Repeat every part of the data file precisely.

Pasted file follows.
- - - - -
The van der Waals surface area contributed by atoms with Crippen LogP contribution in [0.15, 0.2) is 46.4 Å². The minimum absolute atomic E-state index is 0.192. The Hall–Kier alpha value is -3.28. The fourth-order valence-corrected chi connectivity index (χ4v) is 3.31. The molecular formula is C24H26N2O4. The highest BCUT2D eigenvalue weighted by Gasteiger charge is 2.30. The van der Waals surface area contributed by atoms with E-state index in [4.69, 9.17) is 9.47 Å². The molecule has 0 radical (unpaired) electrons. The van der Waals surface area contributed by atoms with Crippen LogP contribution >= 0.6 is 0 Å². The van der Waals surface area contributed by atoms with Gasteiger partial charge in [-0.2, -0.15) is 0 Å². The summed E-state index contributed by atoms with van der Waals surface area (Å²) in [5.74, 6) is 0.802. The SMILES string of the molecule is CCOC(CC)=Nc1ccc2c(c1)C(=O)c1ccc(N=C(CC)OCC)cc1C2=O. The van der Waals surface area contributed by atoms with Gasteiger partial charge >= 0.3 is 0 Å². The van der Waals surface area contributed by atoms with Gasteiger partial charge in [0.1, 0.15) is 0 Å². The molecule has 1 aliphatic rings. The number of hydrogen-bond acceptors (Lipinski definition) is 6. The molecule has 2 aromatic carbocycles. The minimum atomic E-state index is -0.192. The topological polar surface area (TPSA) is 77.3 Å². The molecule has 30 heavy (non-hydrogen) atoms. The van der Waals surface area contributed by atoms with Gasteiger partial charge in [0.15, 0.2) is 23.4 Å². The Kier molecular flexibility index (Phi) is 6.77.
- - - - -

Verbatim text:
The van der Waals surface area contributed by atoms with Crippen LogP contribution in [0.15, 0.2) is 46.4 Å². The minimum absolute atomic E-state index is 0.192. The Hall–Kier alpha value is -3.28. The fourth-order valence-corrected chi connectivity index (χ4v) is 3.31. The molecular formula is C24H26N2O4. The highest BCUT2D eigenvalue weighted by Gasteiger charge is 2.30. The van der Waals surface area contributed by atoms with E-state index in [4.69, 9.17) is 9.47 Å². The molecule has 0 radical (unpaired) electrons. The van der Waals surface area contributed by atoms with Crippen LogP contribution >= 0.6 is 0 Å². The van der Waals surface area contributed by atoms with Gasteiger partial charge in [-0.2, -0.15) is 0 Å². The summed E-state index contributed by atoms with van der Waals surface area (Å²) in [5.74, 6) is 0.802. The SMILES string of the molecule is CCOC(CC)=Nc1ccc2c(c1)C(=O)c1ccc(N=C(CC)OCC)cc1C2=O. The van der Waals surface area contributed by atoms with Gasteiger partial charge >= 0.3 is 0 Å². The van der Waals surface area contributed by atoms with Gasteiger partial charge in [0.1, 0.15) is 0 Å². The molecule has 1 aliphatic rings. The number of hydrogen-bond acceptors (Lipinski definition) is 6. The molecule has 2 aromatic carbocycles. The minimum atomic E-state index is -0.192. The topological polar surface area (TPSA) is 77.3 Å². The molecule has 30 heavy (non-hydrogen) atoms. The van der Waals surface area contributed by atoms with Gasteiger partial charge in [0.15, 0.2) is 23.4 Å². The Kier molecular flexibility index (Phi) is 6.77.